Abstract and Keywords
Financial difficulties at large financial institutions present governments and regulators with an unenviable dilemma. On the one hand, they are afraid to permit such a firm to enter ‘ordinary’ insolvency proceedings, lest this transmit financial shock to other, connected, institutions. Yet every voter can grasp the moral hazard problems and distributional inequity associated with government handouts for the financial sector. Consequently many jurisdictions have introduced, or are designing, ‘special resolution’ mechanisms for financial institutions. The first generation of such mechanisms were based on the US FDIC receivership regime. They focus on waiving property rights so as to effect a very rapid transfer of complex assets and short-term liabilities to a purchaser who will be able to stand behind those liabilities and thereby ensure stability. This model works well for small- to medium-sized domestic banks, but is insufficient to provide a credible alternative to bailouts for large, complex financial institutions. As a result, ‘second-generation’ resolution mechanisms have been developed. These reflect four important new insights. First, the level of complexity in large financial institutions is such that resolution ex post is impossible without careful planning by supervisors ex ante. Second, this planning process can be used not only to understand, but also to modify the structure of complex financial institutions and their regulatory oversight so as to facilitate resolution should it be necessary. Third, the use of ‘bail-in’ or mandated debt to equity swaps provides a potentially very useful additional resolution tool when used in conjunction with such forward planning and oversight. Fourth, in the context of international financial institutions, coordination and allocation of responsibility among national regulators is an integral part of the planning process. The implications of this shift are clear. For the resolution of large complex financial institutions to be credible, it must be thought of as an integral part of the ongoing oversight of financial institutions by regulators, and not as simply a set of mechanisms that are kept for troubled times. Investment in regulatory capacity—recruitment and training to build human capital in the regulatory sector—is therefore crucial to ensuring the success of resolution.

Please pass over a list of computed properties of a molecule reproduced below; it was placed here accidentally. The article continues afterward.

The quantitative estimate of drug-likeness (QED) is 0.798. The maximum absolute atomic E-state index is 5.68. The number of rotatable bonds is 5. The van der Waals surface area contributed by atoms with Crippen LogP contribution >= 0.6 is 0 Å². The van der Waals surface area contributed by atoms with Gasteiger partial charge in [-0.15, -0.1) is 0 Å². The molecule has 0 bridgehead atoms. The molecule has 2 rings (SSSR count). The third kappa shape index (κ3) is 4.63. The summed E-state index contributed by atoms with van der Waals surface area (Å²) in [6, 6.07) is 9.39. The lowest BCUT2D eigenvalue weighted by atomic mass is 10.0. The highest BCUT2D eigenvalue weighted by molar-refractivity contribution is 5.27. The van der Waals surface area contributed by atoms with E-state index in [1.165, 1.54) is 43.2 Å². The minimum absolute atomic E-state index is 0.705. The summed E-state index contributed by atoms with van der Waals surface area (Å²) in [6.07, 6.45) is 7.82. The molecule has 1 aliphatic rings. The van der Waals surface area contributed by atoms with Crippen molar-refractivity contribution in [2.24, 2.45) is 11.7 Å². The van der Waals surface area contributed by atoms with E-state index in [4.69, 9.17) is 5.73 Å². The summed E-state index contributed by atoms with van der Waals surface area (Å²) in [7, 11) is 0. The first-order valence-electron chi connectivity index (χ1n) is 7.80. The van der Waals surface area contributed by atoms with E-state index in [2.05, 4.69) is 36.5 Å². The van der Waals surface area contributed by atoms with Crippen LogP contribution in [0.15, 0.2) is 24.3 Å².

Access to the complete content on Oxford Handbooks Online requires a subscription or purchase. Public users are able to search the site and view the abstracts and keywords for each book and chapter without a subscription.
If you have purchased a print title that contains an access token, please see the token for information about how to register your code.